Wayne C. Allen's "Works in Progress"
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Universal Rules: One thing at a time

Let's get straight to the point – hyperactivity, like inactivity, is designed for one purpose – to avoid change. While I could make this case in every area from house cleaning to rocket science, in relationships, I often hear, "There are so many things wrong that I don't know where to start."

One client presented the following list:

his wife was angry all the time

his wife fought with their 21-year-old daughter

his wife fought with friends and neighbours

his wife tried to control his thoughts and actions

he has serious physical complaints of the g/i variety

they live on a disability pension

I think there were a few more re. the client's relationship with the daughter – curfew, cleanliness, etc.

The client concluded, "See why I'm sick all the time? How can I possibly deal with all of that?"

Now, believe it or not, it's not unusual for clients to come to therapy expecting the therapist to agree with their self-diagnosis of helplessness. Usually it's a fleeting thing. Occasionally it's all the client wants. In these cases, the client has been whining to friends for years, and hearing endless varieties of "You poor thing! What a mess! I've never known anyone with problems like yours!" After a while, the "odd praise" isn't enough and the client wants to hear it from a professional. 

I, however, am not very good at telling people they are hard-done-by. Surprised?

But back to the client with the list. I made a Bodywork observation – "gastrointestinal problems are often the result of holding on to your problems, as opposed to dealing with them." (I actually used the word sh** for problems, as that's what a lot of g/i problems are about. Oh. If you are wondering why I don't spell out "swear words," some of you at home and most of you at work have your e-mail sent through spam filters. Last week, a spam filter bounced Into the Centre for se**al content --because of my illustration about the woman's libido.)

The client looked confused. Confusion is another good tool to stay stuck. I said, "On the surface it looks like the majority of your problems are caused by your wife, right?" He agreed.

Me: "I'll bet you've spent years trying to get her to change each and every specific behaviour you upset yourself over."

Him: "Yes! Years! And she refuses to change. Wait a minute! Behaviours I upset myself over???"

Me: "Well, who did you think was upsetting you? How come you think it's your job to sort out your wife?"

Him: "Well, someone has to do it. I mean, she yells at the neighbours and fights with our daughter!"

Me: "What does your daughter do?"

Him: "She laughs and walks away, or she fights back and walks away. But surely my wife must be damaging her."

Me: "Does your daughter appear damaged? Are your neighbours damaged?"

Him: "No, they just don't have much to do with her."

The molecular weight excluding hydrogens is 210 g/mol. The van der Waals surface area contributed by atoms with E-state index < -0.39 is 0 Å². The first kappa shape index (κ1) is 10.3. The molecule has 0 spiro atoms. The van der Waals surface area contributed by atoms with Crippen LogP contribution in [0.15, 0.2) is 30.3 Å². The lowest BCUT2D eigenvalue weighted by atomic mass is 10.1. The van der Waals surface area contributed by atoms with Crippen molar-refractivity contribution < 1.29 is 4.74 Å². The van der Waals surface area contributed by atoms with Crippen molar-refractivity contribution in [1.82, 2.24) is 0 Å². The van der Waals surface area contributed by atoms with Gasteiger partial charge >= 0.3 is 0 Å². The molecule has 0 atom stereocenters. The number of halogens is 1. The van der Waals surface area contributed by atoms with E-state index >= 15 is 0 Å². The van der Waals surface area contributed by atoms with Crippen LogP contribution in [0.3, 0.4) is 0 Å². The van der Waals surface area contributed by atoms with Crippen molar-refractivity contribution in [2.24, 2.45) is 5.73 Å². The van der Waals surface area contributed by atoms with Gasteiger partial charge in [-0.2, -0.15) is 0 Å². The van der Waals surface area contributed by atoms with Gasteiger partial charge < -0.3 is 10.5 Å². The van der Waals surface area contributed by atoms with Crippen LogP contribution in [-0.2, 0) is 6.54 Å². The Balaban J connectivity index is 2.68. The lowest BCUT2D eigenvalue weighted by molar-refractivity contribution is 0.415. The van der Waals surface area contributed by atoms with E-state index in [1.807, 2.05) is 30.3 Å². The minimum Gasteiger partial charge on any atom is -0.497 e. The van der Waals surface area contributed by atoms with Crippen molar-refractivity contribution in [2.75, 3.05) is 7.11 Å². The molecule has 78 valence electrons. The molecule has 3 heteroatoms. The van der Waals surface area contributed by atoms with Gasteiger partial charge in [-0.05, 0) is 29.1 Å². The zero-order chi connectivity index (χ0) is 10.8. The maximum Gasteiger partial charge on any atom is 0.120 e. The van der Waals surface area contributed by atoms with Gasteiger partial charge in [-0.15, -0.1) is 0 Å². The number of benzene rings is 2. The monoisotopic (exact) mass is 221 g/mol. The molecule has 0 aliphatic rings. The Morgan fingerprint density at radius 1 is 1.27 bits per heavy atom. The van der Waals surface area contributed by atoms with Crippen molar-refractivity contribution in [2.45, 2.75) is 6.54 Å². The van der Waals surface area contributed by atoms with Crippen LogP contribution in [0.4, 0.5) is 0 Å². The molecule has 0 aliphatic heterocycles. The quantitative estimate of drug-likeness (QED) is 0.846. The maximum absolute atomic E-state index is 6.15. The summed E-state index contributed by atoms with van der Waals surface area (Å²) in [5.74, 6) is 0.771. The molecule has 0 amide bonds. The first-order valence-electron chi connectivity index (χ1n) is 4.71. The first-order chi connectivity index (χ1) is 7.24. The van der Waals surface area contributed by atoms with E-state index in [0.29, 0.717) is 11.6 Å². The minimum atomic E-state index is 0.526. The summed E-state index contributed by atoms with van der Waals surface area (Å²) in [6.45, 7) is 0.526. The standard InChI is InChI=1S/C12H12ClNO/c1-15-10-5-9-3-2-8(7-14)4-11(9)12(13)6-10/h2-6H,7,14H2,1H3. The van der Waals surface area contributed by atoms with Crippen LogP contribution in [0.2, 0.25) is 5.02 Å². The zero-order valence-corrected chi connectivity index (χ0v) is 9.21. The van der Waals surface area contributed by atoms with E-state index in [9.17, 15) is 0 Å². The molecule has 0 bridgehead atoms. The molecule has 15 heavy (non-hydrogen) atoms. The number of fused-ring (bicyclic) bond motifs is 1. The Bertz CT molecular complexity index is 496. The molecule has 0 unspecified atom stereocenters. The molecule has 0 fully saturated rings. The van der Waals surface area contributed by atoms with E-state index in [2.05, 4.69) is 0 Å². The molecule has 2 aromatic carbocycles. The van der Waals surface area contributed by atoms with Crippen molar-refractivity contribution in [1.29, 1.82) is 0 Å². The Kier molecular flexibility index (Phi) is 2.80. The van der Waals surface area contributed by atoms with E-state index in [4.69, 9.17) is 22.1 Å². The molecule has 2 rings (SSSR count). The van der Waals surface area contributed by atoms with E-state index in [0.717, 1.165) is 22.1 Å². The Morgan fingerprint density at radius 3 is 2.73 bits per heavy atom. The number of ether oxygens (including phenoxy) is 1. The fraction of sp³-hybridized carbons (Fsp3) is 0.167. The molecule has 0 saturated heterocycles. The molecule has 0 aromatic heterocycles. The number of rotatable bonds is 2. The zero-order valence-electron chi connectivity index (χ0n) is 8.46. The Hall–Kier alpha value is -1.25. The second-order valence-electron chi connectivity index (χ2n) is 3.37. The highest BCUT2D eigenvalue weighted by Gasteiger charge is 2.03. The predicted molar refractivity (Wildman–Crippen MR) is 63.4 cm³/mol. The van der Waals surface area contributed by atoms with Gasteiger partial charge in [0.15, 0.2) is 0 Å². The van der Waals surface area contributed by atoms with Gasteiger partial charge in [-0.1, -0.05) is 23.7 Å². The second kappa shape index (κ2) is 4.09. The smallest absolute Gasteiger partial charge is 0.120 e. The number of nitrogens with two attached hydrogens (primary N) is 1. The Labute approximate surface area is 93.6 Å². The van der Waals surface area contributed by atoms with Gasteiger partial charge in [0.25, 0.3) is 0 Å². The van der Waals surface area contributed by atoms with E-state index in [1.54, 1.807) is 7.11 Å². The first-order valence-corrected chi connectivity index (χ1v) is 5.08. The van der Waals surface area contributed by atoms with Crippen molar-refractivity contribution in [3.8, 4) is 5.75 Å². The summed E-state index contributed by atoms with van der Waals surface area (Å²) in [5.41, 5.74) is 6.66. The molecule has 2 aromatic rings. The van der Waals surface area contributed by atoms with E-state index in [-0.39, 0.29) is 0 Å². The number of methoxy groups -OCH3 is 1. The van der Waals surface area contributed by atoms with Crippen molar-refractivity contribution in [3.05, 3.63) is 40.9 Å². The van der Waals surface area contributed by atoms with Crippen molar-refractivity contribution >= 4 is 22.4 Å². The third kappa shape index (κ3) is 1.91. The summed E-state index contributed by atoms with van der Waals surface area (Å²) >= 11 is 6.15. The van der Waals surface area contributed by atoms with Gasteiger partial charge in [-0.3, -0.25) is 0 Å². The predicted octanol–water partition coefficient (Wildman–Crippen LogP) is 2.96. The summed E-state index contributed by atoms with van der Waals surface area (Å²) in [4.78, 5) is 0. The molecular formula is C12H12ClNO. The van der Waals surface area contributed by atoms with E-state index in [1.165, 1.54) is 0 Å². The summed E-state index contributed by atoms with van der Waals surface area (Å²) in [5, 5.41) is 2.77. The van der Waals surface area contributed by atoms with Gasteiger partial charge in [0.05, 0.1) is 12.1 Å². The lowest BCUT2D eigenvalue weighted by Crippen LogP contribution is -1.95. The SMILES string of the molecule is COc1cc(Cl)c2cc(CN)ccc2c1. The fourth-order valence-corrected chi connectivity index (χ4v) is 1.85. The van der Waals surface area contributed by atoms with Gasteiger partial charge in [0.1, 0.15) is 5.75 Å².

Me: On the other hand, you seem to be damaging yourself over his behaviour, and doing a good job of it."

I think you get the point. While I'm sure some of you will think I'm being unnecessarily harsh toward my client and somehow letting the wife off the hook, I'd say:

the wife isn't in counselling, so it's pretty hard to "fix" her (and, of course, only she can fix herself. If she is stubbornly into blaming everyone else for her misery, she will stay stuck.)

you can't ever fix another person

my client needs to understand that he doesn't have a ton of problems, but rather has one. He lacks self-responsibility.

The neat thing about this story is that the client "got it" in one session. We've just had our fifth session over 10 weeks. He is still dealing with his relationship in a new way. When his wife gets angry, he walks away, saying, "When you calm down, if you want to talk about it, I'll listen." When she says, "Why did your daughter stay out all night?" my client says, "I haven't a clue. All I could give you is my opinion. If you're curious, go ask her." In short, my client has realized one important thing: all he ever can be responsible for is his own behaviour. So, he's dealing directly with his own emotions and is refusing to get caught in the drama of others.

As an aside, last week he walked away from a mother / daughter verbal battle. He wondered if I was off the mark in my suggestion that he walk away, as they were yelling so loudly and rudely at each other. Surely he should have gotten into it too. 45 minutes later he walked into the den. Mother and daughter were curled up on the couch together, watching TV.

Long illustration, short wrap up. Take a look at how you "complex-ify" your life. Notice how easy it is to create a long list of complaints about a situation. Notice the difference between, "My partner and I don't seem to communicate well," and a long list of seemingly unrelated irritants. Look to simplify your list by finding the common themes.

If there are still several things on your list, put them in order of seriousness or priority and deal with #1, and only #1. Recognize that we cannot deal with several, a few or even two issues at the same time. Drop your habit of fighting by dragging in "the list" of past sins. Stick to one thing, and take it to a logical stopping point before picking up the next thing.

You now know how to actually accomplish something.




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